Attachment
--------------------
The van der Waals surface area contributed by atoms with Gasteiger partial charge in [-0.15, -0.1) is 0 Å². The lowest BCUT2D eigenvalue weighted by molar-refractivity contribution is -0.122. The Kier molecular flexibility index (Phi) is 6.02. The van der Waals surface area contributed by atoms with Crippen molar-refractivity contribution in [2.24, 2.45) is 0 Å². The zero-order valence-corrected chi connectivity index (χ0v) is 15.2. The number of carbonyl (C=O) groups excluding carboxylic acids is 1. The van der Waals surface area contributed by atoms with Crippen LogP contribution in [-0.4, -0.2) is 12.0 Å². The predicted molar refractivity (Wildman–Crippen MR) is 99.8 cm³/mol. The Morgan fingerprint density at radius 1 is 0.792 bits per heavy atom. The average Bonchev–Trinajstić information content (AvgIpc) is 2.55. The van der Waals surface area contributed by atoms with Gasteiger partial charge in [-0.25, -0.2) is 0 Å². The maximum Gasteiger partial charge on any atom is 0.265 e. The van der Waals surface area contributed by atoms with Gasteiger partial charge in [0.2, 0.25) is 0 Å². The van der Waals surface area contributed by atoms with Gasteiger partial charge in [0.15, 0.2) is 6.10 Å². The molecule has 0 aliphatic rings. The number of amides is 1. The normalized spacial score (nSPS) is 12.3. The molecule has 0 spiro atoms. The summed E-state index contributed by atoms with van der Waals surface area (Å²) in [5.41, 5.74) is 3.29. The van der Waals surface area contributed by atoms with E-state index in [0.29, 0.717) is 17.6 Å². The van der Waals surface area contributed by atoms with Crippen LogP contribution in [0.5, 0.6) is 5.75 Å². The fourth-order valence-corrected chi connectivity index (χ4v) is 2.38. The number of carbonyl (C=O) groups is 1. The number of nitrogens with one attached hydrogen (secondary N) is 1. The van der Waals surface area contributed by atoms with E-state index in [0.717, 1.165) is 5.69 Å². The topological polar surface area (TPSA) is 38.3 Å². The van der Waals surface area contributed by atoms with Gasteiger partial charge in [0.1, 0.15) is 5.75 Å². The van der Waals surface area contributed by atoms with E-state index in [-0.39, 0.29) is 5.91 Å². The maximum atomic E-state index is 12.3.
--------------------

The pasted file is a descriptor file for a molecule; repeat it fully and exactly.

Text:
The van der Waals surface area contributed by atoms with Gasteiger partial charge in [-0.15, -0.1) is 0 Å². The lowest BCUT2D eigenvalue weighted by molar-refractivity contribution is -0.122. The Kier molecular flexibility index (Phi) is 6.02. The van der Waals surface area contributed by atoms with Crippen molar-refractivity contribution in [2.24, 2.45) is 0 Å². The zero-order valence-corrected chi connectivity index (χ0v) is 15.2. The number of carbonyl (C=O) groups excluding carboxylic acids is 1. The van der Waals surface area contributed by atoms with Crippen LogP contribution in [-0.4, -0.2) is 12.0 Å². The predicted molar refractivity (Wildman–Crippen MR) is 99.8 cm³/mol. The Morgan fingerprint density at radius 1 is 0.792 bits per heavy atom. The average Bonchev–Trinajstić information content (AvgIpc) is 2.55. The van der Waals surface area contributed by atoms with Gasteiger partial charge in [-0.25, -0.2) is 0 Å². The maximum Gasteiger partial charge on any atom is 0.265 e. The van der Waals surface area contributed by atoms with Gasteiger partial charge in [0.2, 0.25) is 0 Å². The van der Waals surface area contributed by atoms with Gasteiger partial charge in [0.15, 0.2) is 6.10 Å². The molecule has 0 aliphatic rings. The number of amides is 1. The normalized spacial score (nSPS) is 12.3. The molecule has 0 spiro atoms. The summed E-state index contributed by atoms with van der Waals surface area (Å²) in [5.41, 5.74) is 3.29. The van der Waals surface area contributed by atoms with E-state index in [0.29, 0.717) is 17.6 Å². The van der Waals surface area contributed by atoms with Crippen LogP contribution in [0.5, 0.6) is 5.75 Å². The fourth-order valence-corrected chi connectivity index (χ4v) is 2.38. The number of carbonyl (C=O) groups is 1. The number of nitrogens with one attached hydrogen (secondary N) is 1. The van der Waals surface area contributed by atoms with E-state index in [0.717, 1.165) is 5.69 Å². The topological polar surface area (TPSA) is 38.3 Å². The van der Waals surface area contributed by atoms with Gasteiger partial charge in [0.1, 0.15) is 5.75 Å². The van der Waals surface area contributed by atoms with E-state index in [-0.39, 0.29) is 5.91 Å². The maximum atomic E-state index is 12.3.